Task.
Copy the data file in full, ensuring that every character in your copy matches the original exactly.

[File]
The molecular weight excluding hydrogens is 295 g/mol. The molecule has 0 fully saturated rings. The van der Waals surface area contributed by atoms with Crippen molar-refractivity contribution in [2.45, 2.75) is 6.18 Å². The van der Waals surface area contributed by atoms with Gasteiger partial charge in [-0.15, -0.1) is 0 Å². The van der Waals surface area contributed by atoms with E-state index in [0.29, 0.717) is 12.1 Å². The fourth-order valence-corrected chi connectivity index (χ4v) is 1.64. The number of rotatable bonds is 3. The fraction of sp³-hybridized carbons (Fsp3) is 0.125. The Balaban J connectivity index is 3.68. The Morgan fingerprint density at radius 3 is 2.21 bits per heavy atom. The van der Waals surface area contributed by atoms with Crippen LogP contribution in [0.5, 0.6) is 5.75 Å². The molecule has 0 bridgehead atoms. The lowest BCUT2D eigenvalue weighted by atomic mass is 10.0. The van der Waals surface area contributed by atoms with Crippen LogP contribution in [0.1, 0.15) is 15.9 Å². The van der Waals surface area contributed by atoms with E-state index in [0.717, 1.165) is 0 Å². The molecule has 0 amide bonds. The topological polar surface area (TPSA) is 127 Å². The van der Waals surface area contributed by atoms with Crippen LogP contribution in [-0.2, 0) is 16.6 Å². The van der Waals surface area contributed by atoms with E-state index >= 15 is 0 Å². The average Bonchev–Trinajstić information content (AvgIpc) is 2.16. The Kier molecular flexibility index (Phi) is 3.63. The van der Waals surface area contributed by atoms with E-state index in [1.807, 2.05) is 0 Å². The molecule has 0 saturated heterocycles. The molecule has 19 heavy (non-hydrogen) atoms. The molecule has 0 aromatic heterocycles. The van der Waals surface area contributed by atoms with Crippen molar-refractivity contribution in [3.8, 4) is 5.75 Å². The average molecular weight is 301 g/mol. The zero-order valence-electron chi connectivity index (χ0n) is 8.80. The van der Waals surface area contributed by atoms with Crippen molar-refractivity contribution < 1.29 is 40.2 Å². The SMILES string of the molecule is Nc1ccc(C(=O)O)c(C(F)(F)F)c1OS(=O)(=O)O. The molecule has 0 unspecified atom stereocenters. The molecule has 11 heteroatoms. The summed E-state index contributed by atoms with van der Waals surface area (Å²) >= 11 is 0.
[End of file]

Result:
The molecular weight excluding hydrogens is 295 g/mol. The molecule has 0 fully saturated rings. The van der Waals surface area contributed by atoms with Crippen molar-refractivity contribution in [2.45, 2.75) is 6.18 Å². The van der Waals surface area contributed by atoms with Gasteiger partial charge in [-0.15, -0.1) is 0 Å². The van der Waals surface area contributed by atoms with E-state index in [0.29, 0.717) is 12.1 Å². The fourth-order valence-corrected chi connectivity index (χ4v) is 1.64. The number of rotatable bonds is 3. The fraction of sp³-hybridized carbons (Fsp3) is 0.125. The Balaban J connectivity index is 3.68. The Morgan fingerprint density at radius 3 is 2.21 bits per heavy atom. The van der Waals surface area contributed by atoms with Crippen LogP contribution in [0.5, 0.6) is 5.75 Å². The molecule has 0 bridgehead atoms. The lowest BCUT2D eigenvalue weighted by atomic mass is 10.0. The van der Waals surface area contributed by atoms with Crippen LogP contribution in [0.1, 0.15) is 15.9 Å². The van der Waals surface area contributed by atoms with E-state index in [0.717, 1.165) is 0 Å². The molecule has 0 amide bonds. The topological polar surface area (TPSA) is 127 Å². The van der Waals surface area contributed by atoms with Crippen LogP contribution in [-0.2, 0) is 16.6 Å². The van der Waals surface area contributed by atoms with E-state index >= 15 is 0 Å². The average Bonchev–Trinajstić information content (AvgIpc) is 2.16. The Kier molecular flexibility index (Phi) is 3.63. The van der Waals surface area contributed by atoms with E-state index in [1.807, 2.05) is 0 Å². The molecule has 0 saturated heterocycles. The molecule has 19 heavy (non-hydrogen) atoms. The molecule has 0 aromatic heterocycles. The van der Waals surface area contributed by atoms with Crippen molar-refractivity contribution in [3.8, 4) is 5.75 Å². The average molecular weight is 301 g/mol. The zero-order valence-electron chi connectivity index (χ0n) is 8.80. The van der Waals surface area contributed by atoms with Crippen molar-refractivity contribution < 1.29 is 40.2 Å². The SMILES string of the molecule is Nc1ccc(C(=O)O)c(C(F)(F)F)c1OS(=O)(=O)O. The molecule has 0 unspecified atom stereocenters. The molecule has 11 heteroatoms. The summed E-state index contributed by atoms with van der Waals surface area (Å²) >= 11 is 0.